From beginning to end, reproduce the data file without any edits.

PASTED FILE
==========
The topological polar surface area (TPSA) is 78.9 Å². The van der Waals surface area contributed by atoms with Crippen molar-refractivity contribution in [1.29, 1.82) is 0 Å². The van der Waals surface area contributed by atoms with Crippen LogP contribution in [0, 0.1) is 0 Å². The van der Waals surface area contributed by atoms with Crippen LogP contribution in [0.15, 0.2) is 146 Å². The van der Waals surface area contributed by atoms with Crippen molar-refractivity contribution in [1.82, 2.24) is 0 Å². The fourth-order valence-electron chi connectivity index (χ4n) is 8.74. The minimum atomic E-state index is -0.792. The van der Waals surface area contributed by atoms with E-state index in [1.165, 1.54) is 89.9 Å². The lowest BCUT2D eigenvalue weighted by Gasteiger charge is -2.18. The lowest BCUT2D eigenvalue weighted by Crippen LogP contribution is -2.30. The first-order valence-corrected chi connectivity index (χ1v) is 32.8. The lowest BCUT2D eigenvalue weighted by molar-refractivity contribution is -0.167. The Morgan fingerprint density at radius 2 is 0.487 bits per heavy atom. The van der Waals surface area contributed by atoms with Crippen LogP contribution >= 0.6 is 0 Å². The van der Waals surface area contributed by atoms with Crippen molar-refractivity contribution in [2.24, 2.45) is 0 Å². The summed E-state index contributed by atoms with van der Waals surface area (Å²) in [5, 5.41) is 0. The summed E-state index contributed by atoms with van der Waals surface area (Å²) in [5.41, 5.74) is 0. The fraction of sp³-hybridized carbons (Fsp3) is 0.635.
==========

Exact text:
The topological polar surface area (TPSA) is 78.9 Å². The van der Waals surface area contributed by atoms with Crippen molar-refractivity contribution in [1.29, 1.82) is 0 Å². The van der Waals surface area contributed by atoms with Crippen LogP contribution in [0, 0.1) is 0 Å². The van der Waals surface area contributed by atoms with Crippen LogP contribution in [0.15, 0.2) is 146 Å². The van der Waals surface area contributed by atoms with Crippen molar-refractivity contribution in [1.82, 2.24) is 0 Å². The fourth-order valence-electron chi connectivity index (χ4n) is 8.74. The minimum atomic E-state index is -0.792. The van der Waals surface area contributed by atoms with E-state index in [1.165, 1.54) is 89.9 Å². The lowest BCUT2D eigenvalue weighted by Gasteiger charge is -2.18. The lowest BCUT2D eigenvalue weighted by Crippen LogP contribution is -2.30. The first-order valence-corrected chi connectivity index (χ1v) is 32.8. The lowest BCUT2D eigenvalue weighted by molar-refractivity contribution is -0.167. The Morgan fingerprint density at radius 2 is 0.487 bits per heavy atom. The van der Waals surface area contributed by atoms with Crippen LogP contribution >= 0.6 is 0 Å². The van der Waals surface area contributed by atoms with Crippen molar-refractivity contribution in [2.24, 2.45) is 0 Å². The summed E-state index contributed by atoms with van der Waals surface area (Å²) in [5, 5.41) is 0. The summed E-state index contributed by atoms with van der Waals surface area (Å²) in [5.41, 5.74) is 0. The fraction of sp³-hybridized carbons (Fsp3) is 0.635.